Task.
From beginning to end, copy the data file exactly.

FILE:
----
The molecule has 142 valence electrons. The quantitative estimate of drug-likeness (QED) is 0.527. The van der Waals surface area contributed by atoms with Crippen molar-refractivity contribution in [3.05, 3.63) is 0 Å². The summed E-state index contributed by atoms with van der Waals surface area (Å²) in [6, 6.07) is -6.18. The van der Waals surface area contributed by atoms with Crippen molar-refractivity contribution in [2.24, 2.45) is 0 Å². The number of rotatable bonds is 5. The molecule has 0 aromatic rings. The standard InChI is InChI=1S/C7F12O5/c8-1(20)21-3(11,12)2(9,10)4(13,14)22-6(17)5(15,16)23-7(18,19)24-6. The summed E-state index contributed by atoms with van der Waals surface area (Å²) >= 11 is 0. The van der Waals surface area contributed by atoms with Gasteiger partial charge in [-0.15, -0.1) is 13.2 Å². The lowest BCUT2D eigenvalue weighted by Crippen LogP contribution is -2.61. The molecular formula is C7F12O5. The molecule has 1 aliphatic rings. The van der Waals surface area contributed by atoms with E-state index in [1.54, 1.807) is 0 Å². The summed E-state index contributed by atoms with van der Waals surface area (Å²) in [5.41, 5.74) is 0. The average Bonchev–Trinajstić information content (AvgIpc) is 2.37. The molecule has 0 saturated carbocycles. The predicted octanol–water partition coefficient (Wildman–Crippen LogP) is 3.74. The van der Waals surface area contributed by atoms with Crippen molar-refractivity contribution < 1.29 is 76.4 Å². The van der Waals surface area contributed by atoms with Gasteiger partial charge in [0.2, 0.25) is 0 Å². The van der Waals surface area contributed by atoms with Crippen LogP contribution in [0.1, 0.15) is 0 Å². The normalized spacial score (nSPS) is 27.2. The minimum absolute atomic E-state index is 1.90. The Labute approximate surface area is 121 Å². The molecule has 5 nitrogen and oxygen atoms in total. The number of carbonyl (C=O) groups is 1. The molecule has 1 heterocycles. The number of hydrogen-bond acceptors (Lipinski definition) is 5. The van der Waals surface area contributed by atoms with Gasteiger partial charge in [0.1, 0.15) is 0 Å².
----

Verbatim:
The molecule has 142 valence electrons. The quantitative estimate of drug-likeness (QED) is 0.527. The van der Waals surface area contributed by atoms with Crippen molar-refractivity contribution in [3.05, 3.63) is 0 Å². The summed E-state index contributed by atoms with van der Waals surface area (Å²) in [6, 6.07) is -6.18. The van der Waals surface area contributed by atoms with Crippen molar-refractivity contribution in [2.24, 2.45) is 0 Å². The number of rotatable bonds is 5. The molecule has 0 aromatic rings. The standard InChI is InChI=1S/C7F12O5/c8-1(20)21-3(11,12)2(9,10)4(13,14)22-6(17)5(15,16)23-7(18,19)24-6. The summed E-state index contributed by atoms with van der Waals surface area (Å²) >= 11 is 0. The van der Waals surface area contributed by atoms with Gasteiger partial charge in [-0.15, -0.1) is 13.2 Å². The lowest BCUT2D eigenvalue weighted by Crippen LogP contribution is -2.61. The molecular formula is C7F12O5. The molecule has 1 aliphatic rings. The van der Waals surface area contributed by atoms with E-state index in [1.54, 1.807) is 0 Å². The summed E-state index contributed by atoms with van der Waals surface area (Å²) in [5.41, 5.74) is 0. The average Bonchev–Trinajstić information content (AvgIpc) is 2.37. The molecule has 0 saturated carbocycles. The predicted octanol–water partition coefficient (Wildman–Crippen LogP) is 3.74. The van der Waals surface area contributed by atoms with Crippen molar-refractivity contribution < 1.29 is 76.4 Å². The van der Waals surface area contributed by atoms with Gasteiger partial charge in [0.2, 0.25) is 0 Å². The van der Waals surface area contributed by atoms with Crippen LogP contribution in [0.1, 0.15) is 0 Å². The normalized spacial score (nSPS) is 27.2. The minimum absolute atomic E-state index is 1.90. The Labute approximate surface area is 121 Å². The molecule has 5 nitrogen and oxygen atoms in total. The number of carbonyl (C=O) groups is 1. The molecule has 1 heterocycles. The number of hydrogen-bond acceptors (Lipinski definition) is 5. The van der Waals surface area contributed by atoms with Gasteiger partial charge in [0.1, 0.15) is 0 Å².